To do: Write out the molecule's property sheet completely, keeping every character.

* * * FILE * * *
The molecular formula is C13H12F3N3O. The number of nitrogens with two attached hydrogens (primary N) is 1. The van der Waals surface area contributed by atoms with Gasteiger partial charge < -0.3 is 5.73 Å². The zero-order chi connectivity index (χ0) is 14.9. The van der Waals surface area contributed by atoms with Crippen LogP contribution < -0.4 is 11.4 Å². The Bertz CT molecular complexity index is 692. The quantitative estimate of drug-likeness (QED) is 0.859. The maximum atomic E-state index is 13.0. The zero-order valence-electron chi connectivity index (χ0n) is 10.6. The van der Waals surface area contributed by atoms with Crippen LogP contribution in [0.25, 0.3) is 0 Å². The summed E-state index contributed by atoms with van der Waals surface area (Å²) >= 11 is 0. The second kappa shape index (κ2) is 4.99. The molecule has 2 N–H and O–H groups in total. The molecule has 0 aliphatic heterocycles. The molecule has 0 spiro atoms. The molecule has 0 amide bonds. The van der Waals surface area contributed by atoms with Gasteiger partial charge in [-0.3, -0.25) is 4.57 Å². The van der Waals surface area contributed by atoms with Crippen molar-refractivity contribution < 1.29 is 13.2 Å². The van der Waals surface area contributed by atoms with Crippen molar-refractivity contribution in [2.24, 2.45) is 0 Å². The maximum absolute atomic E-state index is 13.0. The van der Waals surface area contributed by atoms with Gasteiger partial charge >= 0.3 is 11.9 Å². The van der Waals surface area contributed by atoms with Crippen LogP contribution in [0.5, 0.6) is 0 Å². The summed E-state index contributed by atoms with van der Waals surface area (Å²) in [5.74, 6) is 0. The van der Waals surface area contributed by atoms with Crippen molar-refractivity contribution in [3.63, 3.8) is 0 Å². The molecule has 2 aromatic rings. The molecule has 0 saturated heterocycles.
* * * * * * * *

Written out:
The molecular formula is C13H12F3N3O. The number of nitrogens with two attached hydrogens (primary N) is 1. The van der Waals surface area contributed by atoms with Gasteiger partial charge < -0.3 is 5.73 Å². The zero-order chi connectivity index (χ0) is 14.9. The van der Waals surface area contributed by atoms with Crippen LogP contribution < -0.4 is 11.4 Å². The Bertz CT molecular complexity index is 692. The quantitative estimate of drug-likeness (QED) is 0.859. The maximum atomic E-state index is 13.0. The zero-order valence-electron chi connectivity index (χ0n) is 10.6. The van der Waals surface area contributed by atoms with Crippen LogP contribution in [0.25, 0.3) is 0 Å². The summed E-state index contributed by atoms with van der Waals surface area (Å²) >= 11 is 0. The second kappa shape index (κ2) is 4.99. The molecule has 2 N–H and O–H groups in total. The molecule has 0 aliphatic heterocycles. The molecule has 0 spiro atoms. The molecule has 0 amide bonds. The van der Waals surface area contributed by atoms with Gasteiger partial charge in [-0.3, -0.25) is 4.57 Å². The van der Waals surface area contributed by atoms with Crippen molar-refractivity contribution < 1.29 is 13.2 Å². The van der Waals surface area contributed by atoms with Crippen molar-refractivity contribution in [2.24, 2.45) is 0 Å². The maximum absolute atomic E-state index is 13.0. The van der Waals surface area contributed by atoms with Gasteiger partial charge >= 0.3 is 11.9 Å². The van der Waals surface area contributed by atoms with Crippen LogP contribution in [0.5, 0.6) is 0 Å². The summed E-state index contributed by atoms with van der Waals surface area (Å²) in [5.74, 6) is 0. The van der Waals surface area contributed by atoms with Crippen molar-refractivity contribution in [3.63, 3.8) is 0 Å². The molecule has 2 aromatic rings. The molecule has 0 saturated heterocycles.